You know? A big deal is made in the Roman Catholic Church of Vatican II and the “loss” of the Latin Mass, but I think the sixties were a descontructive time for Protestants as well. There has been an overall degradation (for worse or better, I’m not sure) of many symbols and meanings. United Methodism is no longer a Creedal faith — many of our churches have done away with creeds and affirmations of faith wholesale. The Passing of the Peace is less a ritual of faith fellowship than a glad-hand greeting… if it is done at all. “Prayer” is a generic function, with little or no distinction between confession, petition, intercession, etc. I rarely experience a unison prayer of confession anymore. Silence, once a big part of Methodist worship, is on the endangered species list — where it hasn’t already been killed and mounted on the wall. Most United Methodist “silence” has an organ or piano soundtrack playing in the background. And invitation to discipleship? Forget about it. At one point, Wesley wrote in a letter that a sermon should never be preached uless it was followed by an invitation to respond — and not just plopping an envelope in a collection plate. Personal testimony is gone. There are a ton of tidbits that have just drifted off over the years — some of them grounded in theological integrity, some of them simple creations (like the advent themes) that we somehow institutionalized.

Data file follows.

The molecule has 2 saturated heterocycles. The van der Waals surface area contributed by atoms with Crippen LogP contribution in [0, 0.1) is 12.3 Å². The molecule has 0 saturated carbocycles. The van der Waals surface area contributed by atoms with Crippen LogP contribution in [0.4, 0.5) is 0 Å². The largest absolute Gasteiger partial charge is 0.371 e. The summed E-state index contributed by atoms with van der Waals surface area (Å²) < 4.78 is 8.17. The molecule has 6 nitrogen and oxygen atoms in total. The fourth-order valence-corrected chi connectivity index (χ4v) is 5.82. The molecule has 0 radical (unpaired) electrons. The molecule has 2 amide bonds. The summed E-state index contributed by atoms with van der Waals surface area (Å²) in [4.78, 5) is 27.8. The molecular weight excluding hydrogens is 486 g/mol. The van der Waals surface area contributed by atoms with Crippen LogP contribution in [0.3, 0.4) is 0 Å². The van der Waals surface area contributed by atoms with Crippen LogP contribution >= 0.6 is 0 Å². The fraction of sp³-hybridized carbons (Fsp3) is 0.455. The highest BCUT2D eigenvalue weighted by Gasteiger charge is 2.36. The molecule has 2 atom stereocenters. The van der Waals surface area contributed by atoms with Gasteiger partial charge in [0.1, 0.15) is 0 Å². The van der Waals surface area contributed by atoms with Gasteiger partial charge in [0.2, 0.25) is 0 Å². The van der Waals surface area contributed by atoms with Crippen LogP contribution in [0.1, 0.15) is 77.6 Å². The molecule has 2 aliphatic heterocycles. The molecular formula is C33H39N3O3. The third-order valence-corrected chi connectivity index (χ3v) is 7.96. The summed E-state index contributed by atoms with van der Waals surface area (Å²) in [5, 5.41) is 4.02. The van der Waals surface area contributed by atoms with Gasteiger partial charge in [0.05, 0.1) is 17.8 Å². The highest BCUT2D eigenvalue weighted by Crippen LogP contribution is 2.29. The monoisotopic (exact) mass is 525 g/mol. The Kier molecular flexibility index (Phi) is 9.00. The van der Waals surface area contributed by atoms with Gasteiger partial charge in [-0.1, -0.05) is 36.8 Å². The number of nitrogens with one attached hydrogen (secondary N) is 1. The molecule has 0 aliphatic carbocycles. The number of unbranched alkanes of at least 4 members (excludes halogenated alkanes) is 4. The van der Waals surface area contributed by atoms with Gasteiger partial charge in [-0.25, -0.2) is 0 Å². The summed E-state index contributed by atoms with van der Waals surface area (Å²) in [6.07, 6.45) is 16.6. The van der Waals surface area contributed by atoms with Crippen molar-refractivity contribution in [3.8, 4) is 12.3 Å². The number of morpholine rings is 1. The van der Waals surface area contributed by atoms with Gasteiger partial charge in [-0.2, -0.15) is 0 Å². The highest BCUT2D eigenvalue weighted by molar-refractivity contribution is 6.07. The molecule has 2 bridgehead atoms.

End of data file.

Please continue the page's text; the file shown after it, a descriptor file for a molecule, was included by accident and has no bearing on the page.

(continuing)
You might well be right when speaking of the church as a whole. In one sense I don’t think we were ever were a creedal church—we are not and never were required to subscribe to the Articles of Religion or the Confession of Faith. I’m certain that in a good number of UM churches you will find at least some of the things you mentioned. In the UM church I attend we say one of the affirmations of faith, usually the Apostles Creed, and have every Sunday for years, although there have been times when that part of the service was dropped. Occassionally we have a personal testimony. Once in a great while there will be an altar call, but quite often there will be a call to participate in some mission work. I would have to agree with the rest.
I make a point in my articles on Advent wreaths of noting that the “four themes” were essentially generated as part of the “aesthetic movement” in North American worship (with the exception of Joy for Advent 3, which has a longer history in the Roman Church), and then that this got perpetuated by the religious suppliers who provided these things.
That is, these themes have never had a compelling biblical context in the established lectionaries for these Sundays (again, except for Advent 3). They were artificial constructs imposed on the day. And often, they have been and continue to be at serious odds with the actual lectionary texts (before and after Vatican II).
At issue is what gets to define how worship proceeds– scripture in the light of the lived tradition of the church and the realities of the missional setting of the local community, or the purveyors or religious doo-dads.
My vote is with the former. Others may find their mileage varies.
Oh, I don’t mean to imply there was ever a biblical context for the four themes. I think they were developed as a mneumonic device that tied in with popular themes of carols and services, got institutionalized, usurped by the religious suppliers, and faded when they didn’t fit any longer. But they did become a part of the landscape as “normal” just as passing the offering plate and communion in croutons and shot glasses became “normal.”